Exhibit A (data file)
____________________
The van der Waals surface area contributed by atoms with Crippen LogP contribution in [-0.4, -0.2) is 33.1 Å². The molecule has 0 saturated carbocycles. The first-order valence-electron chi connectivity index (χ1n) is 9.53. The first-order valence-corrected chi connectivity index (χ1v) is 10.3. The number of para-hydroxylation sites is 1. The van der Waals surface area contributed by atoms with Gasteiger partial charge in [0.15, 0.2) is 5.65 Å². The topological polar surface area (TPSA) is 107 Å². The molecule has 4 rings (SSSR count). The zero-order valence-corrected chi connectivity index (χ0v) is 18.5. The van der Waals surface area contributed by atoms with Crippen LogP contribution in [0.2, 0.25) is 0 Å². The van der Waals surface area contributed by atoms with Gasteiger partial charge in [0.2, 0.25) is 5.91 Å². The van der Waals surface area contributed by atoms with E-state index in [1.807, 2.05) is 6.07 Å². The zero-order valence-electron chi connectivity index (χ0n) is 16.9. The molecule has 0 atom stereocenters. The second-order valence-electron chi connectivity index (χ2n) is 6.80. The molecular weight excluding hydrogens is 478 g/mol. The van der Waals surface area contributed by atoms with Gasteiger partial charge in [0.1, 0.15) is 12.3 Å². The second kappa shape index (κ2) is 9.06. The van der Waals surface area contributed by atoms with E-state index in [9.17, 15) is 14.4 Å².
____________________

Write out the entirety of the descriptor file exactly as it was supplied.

The van der Waals surface area contributed by atoms with Crippen LogP contribution in [-0.4, -0.2) is 33.1 Å². The molecule has 0 saturated carbocycles. The first-order valence-electron chi connectivity index (χ1n) is 9.53. The first-order valence-corrected chi connectivity index (χ1v) is 10.3. The number of para-hydroxylation sites is 1. The van der Waals surface area contributed by atoms with Gasteiger partial charge in [0.15, 0.2) is 5.65 Å². The topological polar surface area (TPSA) is 107 Å². The molecule has 4 rings (SSSR count). The zero-order valence-corrected chi connectivity index (χ0v) is 18.5. The van der Waals surface area contributed by atoms with Crippen LogP contribution in [0.2, 0.25) is 0 Å². The van der Waals surface area contributed by atoms with Gasteiger partial charge in [0.2, 0.25) is 5.91 Å². The van der Waals surface area contributed by atoms with E-state index in [1.807, 2.05) is 6.07 Å². The zero-order valence-electron chi connectivity index (χ0n) is 16.9. The molecule has 0 atom stereocenters. The second-order valence-electron chi connectivity index (χ2n) is 6.80. The molecular weight excluding hydrogens is 478 g/mol. The van der Waals surface area contributed by atoms with Gasteiger partial charge in [0.1, 0.15) is 12.3 Å². The second kappa shape index (κ2) is 9.06. The van der Waals surface area contributed by atoms with E-state index in [9.17, 15) is 14.4 Å².